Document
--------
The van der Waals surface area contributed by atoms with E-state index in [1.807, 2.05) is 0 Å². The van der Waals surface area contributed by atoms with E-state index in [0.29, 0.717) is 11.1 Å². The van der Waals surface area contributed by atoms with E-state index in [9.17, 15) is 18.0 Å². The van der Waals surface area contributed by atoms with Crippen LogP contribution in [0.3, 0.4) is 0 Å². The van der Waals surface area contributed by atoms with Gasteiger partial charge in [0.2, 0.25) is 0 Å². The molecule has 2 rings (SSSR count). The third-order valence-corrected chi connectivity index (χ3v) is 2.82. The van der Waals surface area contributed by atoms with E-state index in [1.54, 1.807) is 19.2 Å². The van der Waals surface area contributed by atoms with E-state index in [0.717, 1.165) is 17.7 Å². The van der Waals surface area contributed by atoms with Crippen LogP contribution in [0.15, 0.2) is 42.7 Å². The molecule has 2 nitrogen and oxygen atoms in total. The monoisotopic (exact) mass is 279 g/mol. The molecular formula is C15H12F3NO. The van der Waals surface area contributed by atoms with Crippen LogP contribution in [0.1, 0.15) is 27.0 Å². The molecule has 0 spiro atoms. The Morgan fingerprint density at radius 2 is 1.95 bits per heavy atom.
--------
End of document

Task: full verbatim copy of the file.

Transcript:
The van der Waals surface area contributed by atoms with E-state index in [1.807, 2.05) is 0 Å². The van der Waals surface area contributed by atoms with E-state index in [0.29, 0.717) is 11.1 Å². The van der Waals surface area contributed by atoms with E-state index in [9.17, 15) is 18.0 Å². The van der Waals surface area contributed by atoms with Crippen LogP contribution in [0.3, 0.4) is 0 Å². The van der Waals surface area contributed by atoms with Gasteiger partial charge in [0.2, 0.25) is 0 Å². The molecule has 2 rings (SSSR count). The third-order valence-corrected chi connectivity index (χ3v) is 2.82. The van der Waals surface area contributed by atoms with E-state index in [1.54, 1.807) is 19.2 Å². The van der Waals surface area contributed by atoms with E-state index in [0.717, 1.165) is 17.7 Å². The van der Waals surface area contributed by atoms with Crippen LogP contribution in [0.15, 0.2) is 42.7 Å². The molecule has 2 nitrogen and oxygen atoms in total. The monoisotopic (exact) mass is 279 g/mol. The molecular formula is C15H12F3NO. The van der Waals surface area contributed by atoms with Crippen LogP contribution in [0.1, 0.15) is 27.0 Å². The molecule has 0 spiro atoms. The Morgan fingerprint density at radius 2 is 1.95 bits per heavy atom.